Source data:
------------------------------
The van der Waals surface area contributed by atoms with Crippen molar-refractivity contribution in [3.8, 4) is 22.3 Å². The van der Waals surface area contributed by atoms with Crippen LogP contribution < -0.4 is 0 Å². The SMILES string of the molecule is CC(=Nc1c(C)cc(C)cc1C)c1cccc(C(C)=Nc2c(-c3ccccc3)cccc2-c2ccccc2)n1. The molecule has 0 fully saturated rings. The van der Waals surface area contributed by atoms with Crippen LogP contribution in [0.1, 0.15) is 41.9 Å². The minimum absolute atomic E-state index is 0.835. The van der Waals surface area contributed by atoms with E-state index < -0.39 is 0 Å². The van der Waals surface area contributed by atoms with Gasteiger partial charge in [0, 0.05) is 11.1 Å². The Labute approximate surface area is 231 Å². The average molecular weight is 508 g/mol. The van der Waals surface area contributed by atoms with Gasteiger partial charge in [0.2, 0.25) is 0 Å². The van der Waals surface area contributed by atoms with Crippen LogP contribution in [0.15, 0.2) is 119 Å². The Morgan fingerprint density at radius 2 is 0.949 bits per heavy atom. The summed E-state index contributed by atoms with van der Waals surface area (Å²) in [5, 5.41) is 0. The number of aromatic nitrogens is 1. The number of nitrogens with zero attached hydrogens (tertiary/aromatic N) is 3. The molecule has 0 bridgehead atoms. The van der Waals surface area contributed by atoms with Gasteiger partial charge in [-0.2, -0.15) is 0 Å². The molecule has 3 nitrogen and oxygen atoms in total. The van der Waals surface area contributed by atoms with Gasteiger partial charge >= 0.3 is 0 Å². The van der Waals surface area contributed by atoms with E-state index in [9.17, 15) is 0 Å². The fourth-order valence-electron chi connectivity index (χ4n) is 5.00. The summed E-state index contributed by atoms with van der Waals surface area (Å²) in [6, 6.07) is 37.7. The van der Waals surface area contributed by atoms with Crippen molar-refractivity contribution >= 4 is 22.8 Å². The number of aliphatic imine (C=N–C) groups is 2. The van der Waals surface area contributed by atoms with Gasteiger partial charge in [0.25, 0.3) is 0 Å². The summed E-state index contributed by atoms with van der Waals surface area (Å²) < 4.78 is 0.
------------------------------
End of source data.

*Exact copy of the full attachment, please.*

The van der Waals surface area contributed by atoms with Crippen molar-refractivity contribution in [3.8, 4) is 22.3 Å². The van der Waals surface area contributed by atoms with Crippen LogP contribution < -0.4 is 0 Å². The SMILES string of the molecule is CC(=Nc1c(C)cc(C)cc1C)c1cccc(C(C)=Nc2c(-c3ccccc3)cccc2-c2ccccc2)n1. The molecule has 0 fully saturated rings. The van der Waals surface area contributed by atoms with Crippen LogP contribution in [0.1, 0.15) is 41.9 Å². The minimum absolute atomic E-state index is 0.835. The van der Waals surface area contributed by atoms with E-state index < -0.39 is 0 Å². The van der Waals surface area contributed by atoms with Gasteiger partial charge in [0, 0.05) is 11.1 Å². The Labute approximate surface area is 231 Å². The average molecular weight is 508 g/mol. The van der Waals surface area contributed by atoms with Gasteiger partial charge in [0.2, 0.25) is 0 Å². The van der Waals surface area contributed by atoms with Crippen LogP contribution in [0.15, 0.2) is 119 Å². The Morgan fingerprint density at radius 2 is 0.949 bits per heavy atom. The summed E-state index contributed by atoms with van der Waals surface area (Å²) in [5, 5.41) is 0. The number of aromatic nitrogens is 1. The number of nitrogens with zero attached hydrogens (tertiary/aromatic N) is 3. The molecule has 0 bridgehead atoms. The van der Waals surface area contributed by atoms with Gasteiger partial charge in [-0.2, -0.15) is 0 Å². The molecule has 3 nitrogen and oxygen atoms in total. The van der Waals surface area contributed by atoms with Gasteiger partial charge >= 0.3 is 0 Å². The van der Waals surface area contributed by atoms with E-state index in [9.17, 15) is 0 Å². The fourth-order valence-electron chi connectivity index (χ4n) is 5.00. The summed E-state index contributed by atoms with van der Waals surface area (Å²) in [6, 6.07) is 37.7. The van der Waals surface area contributed by atoms with Crippen molar-refractivity contribution >= 4 is 22.8 Å². The number of aliphatic imine (C=N–C) groups is 2. The van der Waals surface area contributed by atoms with Gasteiger partial charge in [0.25, 0.3) is 0 Å². The summed E-state index contributed by atoms with van der Waals surface area (Å²) < 4.78 is 0.